Editor's Note: This is part of the IEEE Spectrum special report: Fukushima and the Future of Nuclear Power.
Nearly 25 years to the date after the Chernobyl catastrophe, the Fukushima Dai-ichi crisis became the only other civilian nuclear accident to warrant the highest possible rating of 7 on the International Nuclear Event Scale (INES). The scale judges the severity of nuclear events by their impact on people and the environment.
By contrast, Three Mile Island, another incident seared in memory as a reminder of what can go wrong with nuclear power generation, rated a 5 on the INES. The scale is logarithmic—meaning the U.S. event was roughly one one-hundredth as serious—and is self-defined (in the case of Fukushima, by Japan's Nuclear and Industrial Safety Agency).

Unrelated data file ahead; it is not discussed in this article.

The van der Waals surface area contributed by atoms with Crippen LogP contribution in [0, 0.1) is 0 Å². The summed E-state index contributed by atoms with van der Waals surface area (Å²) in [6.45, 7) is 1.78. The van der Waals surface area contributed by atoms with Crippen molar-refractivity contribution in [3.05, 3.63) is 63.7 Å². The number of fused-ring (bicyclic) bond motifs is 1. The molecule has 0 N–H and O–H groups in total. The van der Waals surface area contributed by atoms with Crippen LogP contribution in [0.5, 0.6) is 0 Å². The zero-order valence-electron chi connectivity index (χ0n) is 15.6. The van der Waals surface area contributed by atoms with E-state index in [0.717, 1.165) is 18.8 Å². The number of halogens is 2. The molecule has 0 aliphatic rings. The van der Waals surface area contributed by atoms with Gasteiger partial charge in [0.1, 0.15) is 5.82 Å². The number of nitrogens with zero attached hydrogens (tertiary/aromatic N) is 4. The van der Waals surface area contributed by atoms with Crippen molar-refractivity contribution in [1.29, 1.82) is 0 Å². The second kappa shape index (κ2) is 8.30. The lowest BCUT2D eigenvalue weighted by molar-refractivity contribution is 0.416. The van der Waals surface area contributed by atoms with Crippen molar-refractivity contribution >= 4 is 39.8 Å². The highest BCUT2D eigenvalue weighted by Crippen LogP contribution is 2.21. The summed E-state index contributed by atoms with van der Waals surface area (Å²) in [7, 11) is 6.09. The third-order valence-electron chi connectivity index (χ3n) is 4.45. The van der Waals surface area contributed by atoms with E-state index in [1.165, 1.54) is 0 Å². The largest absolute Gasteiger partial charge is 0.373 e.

While Fukushima and Chernobyl received equally high ratings, it's not obvious they were equivalent in severity.
When the reactor exploded at Chernobyl, there were 600 workers at the plant. Two died as a result of the explosion, and of the 134 who acquired acute radiation sickness, 28 died within weeks. The lack of a containment vessel around the reactor and a graphite fire that burned for 10 days led to radiation spreading high and wide.
By contrast, no deaths have resulted from the Fukushima accident's radiation release, although three workers died in mishaps. The amount of harmful iodine-131 equivalent1 radiation released was about one-seventh the amount dispersed at Chernobyl. Of course, it's too early to estimate Fukushima's full health and ecological impact.